would be up in about three hours. About 3.30 or 4 o’clock some men at the bow of our boat sighted her mast lights. I could not see them as I was sitting down with a man kneeling on my leg. He finally got up, and I stood up. We had the Second Officer, Mr. Lightoller, on board. He had an officer’s whistle and whistled for the boats in the distance to come up and take us off. Two of them came up. The first took half and the other took the balance, including myself. In the transfer we had difficulty in balancing our boat as the men would lean too far over, but we were all taken aboard the already crowded boats and taken to the
One of these boats was No. 4, in which his mother was.
British Report (p. 38) puts this boat first to leave port side at 12.55. Lightoller’s testimony shows it could not have been the first.
‘An English girl (Miss Norton) and I rowed for four hours and a half.’ – Mrs. Meyer in
New York Times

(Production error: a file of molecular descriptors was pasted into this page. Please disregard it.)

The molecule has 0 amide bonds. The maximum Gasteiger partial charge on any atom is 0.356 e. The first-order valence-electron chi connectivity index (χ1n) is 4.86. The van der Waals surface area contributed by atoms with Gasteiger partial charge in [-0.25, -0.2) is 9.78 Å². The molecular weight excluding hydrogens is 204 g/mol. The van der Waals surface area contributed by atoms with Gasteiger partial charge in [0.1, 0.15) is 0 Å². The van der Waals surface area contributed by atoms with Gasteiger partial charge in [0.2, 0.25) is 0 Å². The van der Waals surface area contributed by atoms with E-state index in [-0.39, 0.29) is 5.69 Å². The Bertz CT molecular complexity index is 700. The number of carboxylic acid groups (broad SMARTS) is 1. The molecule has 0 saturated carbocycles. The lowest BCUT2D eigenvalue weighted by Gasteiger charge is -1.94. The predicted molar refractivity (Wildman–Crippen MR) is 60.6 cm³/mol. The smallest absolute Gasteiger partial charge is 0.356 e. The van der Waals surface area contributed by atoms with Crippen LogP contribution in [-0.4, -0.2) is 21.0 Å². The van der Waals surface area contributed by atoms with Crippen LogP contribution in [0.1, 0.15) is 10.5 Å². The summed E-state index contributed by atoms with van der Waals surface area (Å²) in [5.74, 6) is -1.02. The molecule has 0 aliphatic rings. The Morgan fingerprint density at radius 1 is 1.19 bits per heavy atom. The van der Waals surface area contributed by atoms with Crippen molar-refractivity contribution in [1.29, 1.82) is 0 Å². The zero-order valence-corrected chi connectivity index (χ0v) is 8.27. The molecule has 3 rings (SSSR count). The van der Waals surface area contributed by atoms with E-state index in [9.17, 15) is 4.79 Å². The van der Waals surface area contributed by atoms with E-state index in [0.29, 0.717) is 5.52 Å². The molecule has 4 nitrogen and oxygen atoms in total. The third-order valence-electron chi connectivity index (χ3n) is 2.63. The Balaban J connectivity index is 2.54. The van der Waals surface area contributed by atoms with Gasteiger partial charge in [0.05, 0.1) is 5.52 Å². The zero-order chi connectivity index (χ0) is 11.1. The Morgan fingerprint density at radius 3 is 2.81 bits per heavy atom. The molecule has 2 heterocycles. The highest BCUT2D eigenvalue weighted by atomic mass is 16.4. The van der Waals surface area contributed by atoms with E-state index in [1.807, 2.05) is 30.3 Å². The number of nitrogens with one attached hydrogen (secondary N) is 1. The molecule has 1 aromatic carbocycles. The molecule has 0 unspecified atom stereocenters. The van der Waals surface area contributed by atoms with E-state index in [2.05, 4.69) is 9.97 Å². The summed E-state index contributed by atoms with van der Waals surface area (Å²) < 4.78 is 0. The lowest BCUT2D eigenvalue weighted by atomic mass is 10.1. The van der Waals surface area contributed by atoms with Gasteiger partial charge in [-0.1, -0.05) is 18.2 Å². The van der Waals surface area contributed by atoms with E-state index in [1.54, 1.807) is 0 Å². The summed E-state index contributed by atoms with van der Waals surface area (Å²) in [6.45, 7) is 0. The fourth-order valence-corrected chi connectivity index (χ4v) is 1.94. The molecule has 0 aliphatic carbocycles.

, April 14th, 1912.
British Report (p. 38) puts this boat second on port side at 1.10. Notwithstanding Seaman Fleet’s testimony (Am. Inq., p. 363), I think she must have preceeded No. 6.
By the testimony of the witness and Steward Crawford it appears that Mr. and Mrs. Straus approached this boat and their maid got in, but Mr. Straus would not follow his wife and she refused to leave him.
British Report (p.38) says third at 1.20. I think No. 6 went later, though Buley (Am. Inq., p. 604) claims No. 10 as the last lifeboat lowered.
British Report (p. 38) says this was the fourth boat lowered on port side at 1.25 a.m.
British Report (p. 38) says this was the fifth boat on the port side, lowered at 1.30.
Undoubtedly reference is here made to the same Japanese described in an account attributed to a second-class passenger, Mrs. Collyer, and which follows Crowe’s testimony.
British Report (p. 38) gives this as the sixth boat lowered from the port side at 1.35 a.m.
British Report (p. 38) gives this as the seventh boat lowered on the port side at 1.45 a.m.